Finding the right leader

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Every year, there are around 450 000 business transfers in Europe. It’s a vital process for businesses, but around a third don’t survive it.

One of the methods which works, however, is the creation of a cooperative: when employees buy the business.

In 2004, 25 years after he created his business, Jean-Paul Haspot decided to sell it. But the potential buyers intended to outsource some services – an idea he didn’t like. He therefore decided on the creation of a cooperative. That’s how his former production manager became the managing director of the company.

He said: “I went looking for a leader. It was fundamental for the success of the project. I put up a third of the price myself, and I stayed on for two and a half years to make sure it was working.”

80% of the employees voted for a cooperative to take over the business, and they each put a minimum investment of €1,500 into the company.

Loïck Anger, the new CEO of Besné Mécanique, explained: “From the beginning it was a healthy company. And since the take-over we have doubled our turnover, so that today we make around 10 million euros a year. We have also doubled our staff numbers, so now we employ around 100 people. And all that during an economic crisis!”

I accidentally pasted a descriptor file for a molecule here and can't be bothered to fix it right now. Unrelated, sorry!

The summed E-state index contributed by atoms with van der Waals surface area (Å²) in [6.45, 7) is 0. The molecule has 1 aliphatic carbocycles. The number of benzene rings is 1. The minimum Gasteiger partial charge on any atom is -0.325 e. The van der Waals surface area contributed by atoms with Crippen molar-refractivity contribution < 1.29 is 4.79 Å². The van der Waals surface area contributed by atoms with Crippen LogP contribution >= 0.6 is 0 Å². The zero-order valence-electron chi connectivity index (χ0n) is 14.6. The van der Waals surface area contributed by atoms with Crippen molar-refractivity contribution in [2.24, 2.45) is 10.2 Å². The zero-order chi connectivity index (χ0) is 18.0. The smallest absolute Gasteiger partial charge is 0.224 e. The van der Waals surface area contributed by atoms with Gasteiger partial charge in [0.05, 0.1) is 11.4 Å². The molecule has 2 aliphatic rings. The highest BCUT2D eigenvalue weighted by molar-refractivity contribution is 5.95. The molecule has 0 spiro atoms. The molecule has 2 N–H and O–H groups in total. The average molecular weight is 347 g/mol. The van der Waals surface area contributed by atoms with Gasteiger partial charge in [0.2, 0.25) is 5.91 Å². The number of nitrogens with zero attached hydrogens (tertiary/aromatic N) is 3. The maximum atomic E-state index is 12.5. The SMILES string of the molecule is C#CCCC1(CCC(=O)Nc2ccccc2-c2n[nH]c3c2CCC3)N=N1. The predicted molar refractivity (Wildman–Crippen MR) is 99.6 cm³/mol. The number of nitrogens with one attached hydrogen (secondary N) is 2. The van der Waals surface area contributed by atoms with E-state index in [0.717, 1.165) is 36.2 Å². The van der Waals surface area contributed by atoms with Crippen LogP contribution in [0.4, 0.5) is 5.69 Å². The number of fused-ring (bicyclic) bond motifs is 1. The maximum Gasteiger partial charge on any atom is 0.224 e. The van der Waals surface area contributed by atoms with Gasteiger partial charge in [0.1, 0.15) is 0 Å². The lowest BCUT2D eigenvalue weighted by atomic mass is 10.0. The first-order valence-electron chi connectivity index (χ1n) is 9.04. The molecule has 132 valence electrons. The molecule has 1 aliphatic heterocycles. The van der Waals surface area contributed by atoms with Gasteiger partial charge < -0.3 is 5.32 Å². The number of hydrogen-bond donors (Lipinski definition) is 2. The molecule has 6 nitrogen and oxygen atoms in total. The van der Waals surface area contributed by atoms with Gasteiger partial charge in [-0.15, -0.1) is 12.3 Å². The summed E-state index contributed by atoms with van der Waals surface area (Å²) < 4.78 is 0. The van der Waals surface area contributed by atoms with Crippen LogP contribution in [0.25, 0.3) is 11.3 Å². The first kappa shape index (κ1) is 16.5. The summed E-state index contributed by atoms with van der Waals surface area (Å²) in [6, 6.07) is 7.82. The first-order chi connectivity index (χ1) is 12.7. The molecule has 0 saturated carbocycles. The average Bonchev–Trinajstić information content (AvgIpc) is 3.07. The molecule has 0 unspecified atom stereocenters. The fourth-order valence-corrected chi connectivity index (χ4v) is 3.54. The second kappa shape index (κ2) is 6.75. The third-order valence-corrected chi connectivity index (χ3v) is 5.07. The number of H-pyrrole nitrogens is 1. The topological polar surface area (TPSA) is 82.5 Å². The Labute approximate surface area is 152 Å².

This may be a cooperative, but for all that, it’s a real business with a solid business plan and real profit targets.

Loïck Anger said: “Our model isn’t auto-management. We have a steering committee which works out the company’s strategy. Then we approve it with the management board.”

Today cooperatives account for 5.4 million jobs in Europe, a figure which is constantly growing. The Union of Cooperatives in Western France helped the workers prepare and carry out the transition, and still provides advice. Their experts have carried out several audits, and helped the company’s various boards and committees to draw up new business plans.

Marie Brentot from the Union of Cooperatives in Western France: “Transferring a business to the employees cuts the risk of failure in half. It means preserving company know-how, and it reassures clients, partners, and of course, the workers involved in the project.”

This organisation, therefore, worked directly with the employees to get the message across and to give them all the keys in order to understand the system properly.

Marie Brentot said: “We teach the employees to become co-entrepreneurs in the company, through training. For example, how to read an accounts conclusion, understanding the legal status of a cooperative. This enables them to take part in collective decisions about the business.”

Jean-Paul Haspot said: “For me, the keys to success are: sufficiently long-term support, a strong and unchallenged leader; lots of communication; saying what we’re going to do; and doing what we said we would.”

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